Doctors have for the first time successfully used artificial blood to treat patients.
Blood supplies are stretched
The product is a powder which can be stored for years, say scientists at Stockholm's Karolinska Hospital.
It is made from donated supplies of real blood, which normally has a shelf-life of just 42 days.
The powder can then be mixed into liquid form when needed, and used immediately regardless of the patient's blood type.
Dr Pierre LaFolie, chief physician at the Karolinska Hospital, said that if artificial blood were approved for use it could lead to dramatic changes in health care.
He said: "If this really works all the way, then mankind will have taken a big step forward. This is like landing on the moon."
Dr LaFolie said synthetic blood could save time after an accident - particularly as there is no need test a patient's blood type before administering a transfusion.
The synthetic blood has also been shown to transport oxygen through the body better than real blood, which can help limit damage to the body, for example during a heart attack.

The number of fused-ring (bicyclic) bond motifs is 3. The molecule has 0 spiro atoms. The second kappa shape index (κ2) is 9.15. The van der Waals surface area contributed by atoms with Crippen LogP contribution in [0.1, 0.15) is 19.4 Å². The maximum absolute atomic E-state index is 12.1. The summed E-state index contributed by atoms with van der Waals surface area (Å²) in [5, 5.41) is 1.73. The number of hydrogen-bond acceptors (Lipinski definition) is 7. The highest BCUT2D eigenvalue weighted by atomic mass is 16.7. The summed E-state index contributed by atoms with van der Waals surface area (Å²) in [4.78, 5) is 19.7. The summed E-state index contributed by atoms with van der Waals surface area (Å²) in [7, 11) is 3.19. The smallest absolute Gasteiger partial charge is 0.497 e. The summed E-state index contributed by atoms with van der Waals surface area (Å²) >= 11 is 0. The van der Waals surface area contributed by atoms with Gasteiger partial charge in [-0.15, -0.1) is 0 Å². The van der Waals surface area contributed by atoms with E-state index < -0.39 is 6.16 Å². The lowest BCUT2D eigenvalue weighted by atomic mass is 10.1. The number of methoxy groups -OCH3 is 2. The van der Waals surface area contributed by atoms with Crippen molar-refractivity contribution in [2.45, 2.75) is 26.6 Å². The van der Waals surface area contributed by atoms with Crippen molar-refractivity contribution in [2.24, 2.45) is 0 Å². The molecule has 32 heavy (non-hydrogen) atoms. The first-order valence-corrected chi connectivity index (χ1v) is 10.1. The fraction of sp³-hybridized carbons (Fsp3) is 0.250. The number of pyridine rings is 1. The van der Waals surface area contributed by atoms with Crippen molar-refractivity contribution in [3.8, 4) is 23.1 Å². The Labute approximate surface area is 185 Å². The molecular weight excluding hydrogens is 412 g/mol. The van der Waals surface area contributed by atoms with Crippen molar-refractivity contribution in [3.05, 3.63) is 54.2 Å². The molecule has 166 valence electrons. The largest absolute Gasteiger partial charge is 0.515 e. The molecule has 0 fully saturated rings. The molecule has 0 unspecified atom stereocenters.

Dr LaFolie said: "In acute situations time is of the essence, within an hour all
these things have to be done.
"That's why I think this artificial blood is so important for people."
The blood would be used to complement a patient's own blood, not
replace it, as real blood has qualities that the artificial blood lacks.
The synthetic blood has been developed by researchers in the US - the exact process for developing it has been kept secret - and it has been tested for the first time on eight patients at Karolinska Hospital.
Lead researcher Professor Bengt Fagrell said: "There has been no sign that the blood would be rejected.
"This is a molecule that the body's immune system gladly welcomes."
Professor Fagrell said the patients had been administered artificial blood
made out of human red blood cells.
However, he said red blood cells from any mammal could be used.
"We have chosen to use human blood for ethical reasons. But we could use blood within the entire mammal chain, such as cow blood."
Belinda Linden, head of medical information at the British Heart Foundation said: "There is limited availability of fresh blood for transfusion.
"This is due to the short-fall of donors and an increased number of surgical procedures which require blood.
" It is becoming more important to consider safe and effective alternatives.
"There have been previous studies examining the potential of red blood cell substitutes, but this process would need to be evaluated with large groups of people before it is considered for approval."